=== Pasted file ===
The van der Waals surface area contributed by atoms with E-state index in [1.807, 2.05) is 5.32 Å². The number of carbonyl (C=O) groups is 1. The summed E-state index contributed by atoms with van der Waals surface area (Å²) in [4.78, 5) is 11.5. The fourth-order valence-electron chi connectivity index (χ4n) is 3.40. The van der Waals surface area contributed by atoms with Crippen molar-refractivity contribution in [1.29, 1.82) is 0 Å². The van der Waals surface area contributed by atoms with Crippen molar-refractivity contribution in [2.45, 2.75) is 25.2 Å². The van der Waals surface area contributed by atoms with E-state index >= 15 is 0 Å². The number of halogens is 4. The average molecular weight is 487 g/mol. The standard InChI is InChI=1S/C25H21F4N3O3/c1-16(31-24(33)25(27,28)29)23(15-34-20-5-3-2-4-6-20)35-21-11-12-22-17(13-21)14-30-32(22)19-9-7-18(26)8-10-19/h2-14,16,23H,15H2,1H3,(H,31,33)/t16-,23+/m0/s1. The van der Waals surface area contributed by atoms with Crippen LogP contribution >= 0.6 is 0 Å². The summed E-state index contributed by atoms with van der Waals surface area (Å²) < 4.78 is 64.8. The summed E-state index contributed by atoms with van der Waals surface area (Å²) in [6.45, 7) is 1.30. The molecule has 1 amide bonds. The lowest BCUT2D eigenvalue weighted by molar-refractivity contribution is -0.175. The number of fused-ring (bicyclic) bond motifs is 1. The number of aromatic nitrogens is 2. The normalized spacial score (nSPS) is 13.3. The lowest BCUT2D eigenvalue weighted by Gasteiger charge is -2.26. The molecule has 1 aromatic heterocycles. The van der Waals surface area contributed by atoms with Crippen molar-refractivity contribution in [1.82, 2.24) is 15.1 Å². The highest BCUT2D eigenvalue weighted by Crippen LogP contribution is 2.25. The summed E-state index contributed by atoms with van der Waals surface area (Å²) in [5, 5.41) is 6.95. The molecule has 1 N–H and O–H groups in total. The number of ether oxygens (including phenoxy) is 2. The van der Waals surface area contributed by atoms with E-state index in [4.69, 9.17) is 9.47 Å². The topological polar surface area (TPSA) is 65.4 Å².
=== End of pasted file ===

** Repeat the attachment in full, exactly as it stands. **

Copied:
The van der Waals surface area contributed by atoms with E-state index in [1.807, 2.05) is 5.32 Å². The number of carbonyl (C=O) groups is 1. The summed E-state index contributed by atoms with van der Waals surface area (Å²) in [4.78, 5) is 11.5. The fourth-order valence-electron chi connectivity index (χ4n) is 3.40. The van der Waals surface area contributed by atoms with Crippen molar-refractivity contribution in [1.29, 1.82) is 0 Å². The van der Waals surface area contributed by atoms with Crippen molar-refractivity contribution in [2.45, 2.75) is 25.2 Å². The van der Waals surface area contributed by atoms with E-state index >= 15 is 0 Å². The number of halogens is 4. The average molecular weight is 487 g/mol. The standard InChI is InChI=1S/C25H21F4N3O3/c1-16(31-24(33)25(27,28)29)23(15-34-20-5-3-2-4-6-20)35-21-11-12-22-17(13-21)14-30-32(22)19-9-7-18(26)8-10-19/h2-14,16,23H,15H2,1H3,(H,31,33)/t16-,23+/m0/s1. The van der Waals surface area contributed by atoms with Crippen LogP contribution >= 0.6 is 0 Å². The summed E-state index contributed by atoms with van der Waals surface area (Å²) < 4.78 is 64.8. The summed E-state index contributed by atoms with van der Waals surface area (Å²) in [6.45, 7) is 1.30. The molecule has 1 amide bonds. The lowest BCUT2D eigenvalue weighted by molar-refractivity contribution is -0.175. The number of fused-ring (bicyclic) bond motifs is 1. The number of aromatic nitrogens is 2. The normalized spacial score (nSPS) is 13.3. The lowest BCUT2D eigenvalue weighted by Gasteiger charge is -2.26. The molecule has 1 aromatic heterocycles. The van der Waals surface area contributed by atoms with Crippen molar-refractivity contribution in [1.82, 2.24) is 15.1 Å². The highest BCUT2D eigenvalue weighted by Crippen LogP contribution is 2.25. The summed E-state index contributed by atoms with van der Waals surface area (Å²) in [5, 5.41) is 6.95. The molecule has 1 N–H and O–H groups in total. The number of ether oxygens (including phenoxy) is 2. The van der Waals surface area contributed by atoms with E-state index in [4.69, 9.17) is 9.47 Å². The topological polar surface area (TPSA) is 65.4 Å².